Trump promotes `school choice’ in State of the UnionScott Rothschild
President Donald Trump in his State of the Union address on Tuesday called for Congress to “pass school choice,” but lawmakers seem unlikely to comply with his request.
Trump said “school choice” would “help working families” but did not elaborate further.
The 115th Congress turned aside attempts by Trump and Education Secretary Betsy DeVos to dedicate federal education funding to “school choice” programs that typically involve funneling money away from K-12 public schools into vouchers or “scholarship funds” to pay for private school tuition. KASB’s federal legislative policy opposes the use of public funding, directly or through tax credits, to support schools that are not required to accept all students on the same basis as public schools; are not required to meet the academic, performance and financial accountability standards of public schools; and are outside of the system of both local and state oversight. Conversations between Capitol Hill staff and Kansas school board members in January did not indicate widespread support for “school choice” in the 116th Congress.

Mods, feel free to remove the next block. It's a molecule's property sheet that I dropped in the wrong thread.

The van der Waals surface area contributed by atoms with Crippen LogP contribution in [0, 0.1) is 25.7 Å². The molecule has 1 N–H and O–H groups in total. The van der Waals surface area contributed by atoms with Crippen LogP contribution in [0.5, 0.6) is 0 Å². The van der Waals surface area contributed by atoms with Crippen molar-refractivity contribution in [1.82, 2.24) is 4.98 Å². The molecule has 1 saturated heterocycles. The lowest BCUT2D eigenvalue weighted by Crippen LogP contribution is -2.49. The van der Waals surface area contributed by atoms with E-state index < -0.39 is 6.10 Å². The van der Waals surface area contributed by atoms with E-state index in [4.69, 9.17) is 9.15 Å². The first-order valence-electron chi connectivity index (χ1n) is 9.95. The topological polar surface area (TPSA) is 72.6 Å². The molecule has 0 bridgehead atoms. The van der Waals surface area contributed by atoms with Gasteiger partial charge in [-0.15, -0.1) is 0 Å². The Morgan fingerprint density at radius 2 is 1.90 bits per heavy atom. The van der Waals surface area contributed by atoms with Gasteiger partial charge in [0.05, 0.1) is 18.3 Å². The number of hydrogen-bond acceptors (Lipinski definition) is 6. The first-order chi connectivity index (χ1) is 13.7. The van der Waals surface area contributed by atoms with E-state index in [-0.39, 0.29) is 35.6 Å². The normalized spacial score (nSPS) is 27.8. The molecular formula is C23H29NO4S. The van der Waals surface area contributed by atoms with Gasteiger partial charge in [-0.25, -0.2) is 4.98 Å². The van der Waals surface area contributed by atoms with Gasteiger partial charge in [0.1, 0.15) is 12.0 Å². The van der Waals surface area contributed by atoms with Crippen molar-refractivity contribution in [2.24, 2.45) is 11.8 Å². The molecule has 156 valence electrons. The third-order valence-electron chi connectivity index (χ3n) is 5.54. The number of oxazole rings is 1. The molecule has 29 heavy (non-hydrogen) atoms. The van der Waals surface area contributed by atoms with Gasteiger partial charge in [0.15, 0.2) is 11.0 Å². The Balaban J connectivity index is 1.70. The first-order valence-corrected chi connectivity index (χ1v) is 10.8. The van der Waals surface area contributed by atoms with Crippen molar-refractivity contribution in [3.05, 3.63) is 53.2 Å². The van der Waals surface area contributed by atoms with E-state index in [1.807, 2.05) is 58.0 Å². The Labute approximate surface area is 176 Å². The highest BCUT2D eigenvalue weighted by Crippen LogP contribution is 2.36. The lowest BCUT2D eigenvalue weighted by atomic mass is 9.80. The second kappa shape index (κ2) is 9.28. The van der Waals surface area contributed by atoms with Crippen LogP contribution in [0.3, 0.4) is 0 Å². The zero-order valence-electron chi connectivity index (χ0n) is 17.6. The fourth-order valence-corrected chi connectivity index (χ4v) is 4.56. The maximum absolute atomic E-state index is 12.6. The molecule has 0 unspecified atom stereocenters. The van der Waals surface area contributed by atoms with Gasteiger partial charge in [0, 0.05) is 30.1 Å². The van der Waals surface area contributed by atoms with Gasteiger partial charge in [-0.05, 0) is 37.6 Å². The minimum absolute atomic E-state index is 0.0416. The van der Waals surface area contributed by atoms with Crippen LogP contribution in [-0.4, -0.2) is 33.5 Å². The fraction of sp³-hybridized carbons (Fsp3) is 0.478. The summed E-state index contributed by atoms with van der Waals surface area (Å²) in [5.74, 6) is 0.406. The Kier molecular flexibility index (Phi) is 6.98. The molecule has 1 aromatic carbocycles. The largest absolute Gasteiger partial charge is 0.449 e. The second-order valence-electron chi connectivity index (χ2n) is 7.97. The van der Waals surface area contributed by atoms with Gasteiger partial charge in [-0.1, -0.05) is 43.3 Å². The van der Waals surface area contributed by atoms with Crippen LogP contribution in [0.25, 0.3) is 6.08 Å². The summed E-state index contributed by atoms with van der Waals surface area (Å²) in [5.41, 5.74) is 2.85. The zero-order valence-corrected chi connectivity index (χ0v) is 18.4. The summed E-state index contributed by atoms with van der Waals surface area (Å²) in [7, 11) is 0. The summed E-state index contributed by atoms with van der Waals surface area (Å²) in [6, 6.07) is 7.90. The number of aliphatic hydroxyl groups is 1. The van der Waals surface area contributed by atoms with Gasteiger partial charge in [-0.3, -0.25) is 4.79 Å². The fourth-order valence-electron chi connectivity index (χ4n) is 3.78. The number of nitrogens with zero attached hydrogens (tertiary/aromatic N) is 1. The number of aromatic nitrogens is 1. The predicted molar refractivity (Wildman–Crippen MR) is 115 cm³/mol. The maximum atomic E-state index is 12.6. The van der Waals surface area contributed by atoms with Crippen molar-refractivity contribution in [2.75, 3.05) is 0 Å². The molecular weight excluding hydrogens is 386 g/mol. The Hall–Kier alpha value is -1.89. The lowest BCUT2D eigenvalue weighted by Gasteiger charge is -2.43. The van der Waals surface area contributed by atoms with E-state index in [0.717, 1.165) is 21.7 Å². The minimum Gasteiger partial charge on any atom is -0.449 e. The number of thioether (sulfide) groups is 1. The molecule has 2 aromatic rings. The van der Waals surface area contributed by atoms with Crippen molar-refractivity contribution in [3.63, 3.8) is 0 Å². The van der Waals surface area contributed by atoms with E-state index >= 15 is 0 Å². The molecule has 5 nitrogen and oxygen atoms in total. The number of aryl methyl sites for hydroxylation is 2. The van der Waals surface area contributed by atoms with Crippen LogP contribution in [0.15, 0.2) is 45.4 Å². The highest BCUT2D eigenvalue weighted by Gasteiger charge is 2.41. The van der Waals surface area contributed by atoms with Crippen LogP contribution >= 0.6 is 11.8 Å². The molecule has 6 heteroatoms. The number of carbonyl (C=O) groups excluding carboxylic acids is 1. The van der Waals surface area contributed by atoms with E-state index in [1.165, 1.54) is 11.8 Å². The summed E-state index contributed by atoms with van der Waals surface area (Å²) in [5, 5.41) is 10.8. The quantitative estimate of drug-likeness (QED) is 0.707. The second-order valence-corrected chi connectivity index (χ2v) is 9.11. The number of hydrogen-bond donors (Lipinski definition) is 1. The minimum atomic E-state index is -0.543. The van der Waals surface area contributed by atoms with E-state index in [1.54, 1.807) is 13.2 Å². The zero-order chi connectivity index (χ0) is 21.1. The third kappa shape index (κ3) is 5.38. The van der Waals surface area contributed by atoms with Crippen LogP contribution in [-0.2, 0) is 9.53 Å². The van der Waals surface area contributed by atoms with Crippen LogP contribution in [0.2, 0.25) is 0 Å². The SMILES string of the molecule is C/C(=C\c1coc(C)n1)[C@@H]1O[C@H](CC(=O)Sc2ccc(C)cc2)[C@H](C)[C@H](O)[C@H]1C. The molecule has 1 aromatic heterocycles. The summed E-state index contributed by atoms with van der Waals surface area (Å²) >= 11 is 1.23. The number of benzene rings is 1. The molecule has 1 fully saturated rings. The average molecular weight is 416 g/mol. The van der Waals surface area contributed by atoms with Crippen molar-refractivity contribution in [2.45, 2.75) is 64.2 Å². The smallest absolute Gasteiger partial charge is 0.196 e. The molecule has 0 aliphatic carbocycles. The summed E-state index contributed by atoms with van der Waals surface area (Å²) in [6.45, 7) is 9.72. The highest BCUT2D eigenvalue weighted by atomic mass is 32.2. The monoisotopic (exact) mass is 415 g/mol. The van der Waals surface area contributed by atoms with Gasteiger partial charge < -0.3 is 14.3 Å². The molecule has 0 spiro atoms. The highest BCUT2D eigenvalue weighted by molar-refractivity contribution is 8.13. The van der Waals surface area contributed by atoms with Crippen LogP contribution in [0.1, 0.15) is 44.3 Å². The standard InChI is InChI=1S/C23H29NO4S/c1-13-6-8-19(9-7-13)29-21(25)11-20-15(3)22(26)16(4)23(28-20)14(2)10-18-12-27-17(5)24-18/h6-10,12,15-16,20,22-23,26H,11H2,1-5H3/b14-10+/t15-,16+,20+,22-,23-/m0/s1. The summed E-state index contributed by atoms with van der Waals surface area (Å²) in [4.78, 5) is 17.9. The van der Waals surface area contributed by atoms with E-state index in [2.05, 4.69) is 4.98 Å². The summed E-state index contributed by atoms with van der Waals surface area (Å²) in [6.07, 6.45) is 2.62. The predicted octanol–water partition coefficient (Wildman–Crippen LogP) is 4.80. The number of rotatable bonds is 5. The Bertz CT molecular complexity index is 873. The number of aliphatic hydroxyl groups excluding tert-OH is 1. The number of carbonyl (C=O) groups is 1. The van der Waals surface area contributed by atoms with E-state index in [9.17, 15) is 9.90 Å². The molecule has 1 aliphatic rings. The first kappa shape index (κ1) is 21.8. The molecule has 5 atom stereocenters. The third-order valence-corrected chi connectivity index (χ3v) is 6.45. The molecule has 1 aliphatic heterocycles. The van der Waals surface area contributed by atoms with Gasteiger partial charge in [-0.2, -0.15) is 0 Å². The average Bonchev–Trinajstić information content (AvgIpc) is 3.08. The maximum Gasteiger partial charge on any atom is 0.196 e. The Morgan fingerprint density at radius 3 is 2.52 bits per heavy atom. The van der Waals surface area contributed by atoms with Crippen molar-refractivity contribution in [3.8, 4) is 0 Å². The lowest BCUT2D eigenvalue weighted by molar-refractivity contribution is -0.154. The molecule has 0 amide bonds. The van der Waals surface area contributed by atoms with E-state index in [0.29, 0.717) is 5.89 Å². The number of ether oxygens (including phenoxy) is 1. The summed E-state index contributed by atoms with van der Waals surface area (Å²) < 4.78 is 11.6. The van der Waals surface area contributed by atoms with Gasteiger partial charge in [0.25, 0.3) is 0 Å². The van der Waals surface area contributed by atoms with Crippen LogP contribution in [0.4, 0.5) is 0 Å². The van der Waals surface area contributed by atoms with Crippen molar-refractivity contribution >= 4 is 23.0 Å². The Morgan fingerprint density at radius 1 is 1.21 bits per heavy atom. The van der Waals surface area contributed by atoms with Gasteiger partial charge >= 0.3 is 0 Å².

(The 2017 federal tax overhaul resulted in parents being able to use “529” college savings plans to pay for K-12 private school tuition; it’s not clear how that provision is or might help the parents of the poor or otherwise at-risk students who are traditionally the target for voucher and other “school choice” initiatives.)
DeVos addressed the National School Boards Association’s 2019 Advocacy Institute on January 28, making numerous references to education “freedom.” On Tuesday evening, she applauded Trump’s State of the Union “school choice” reference.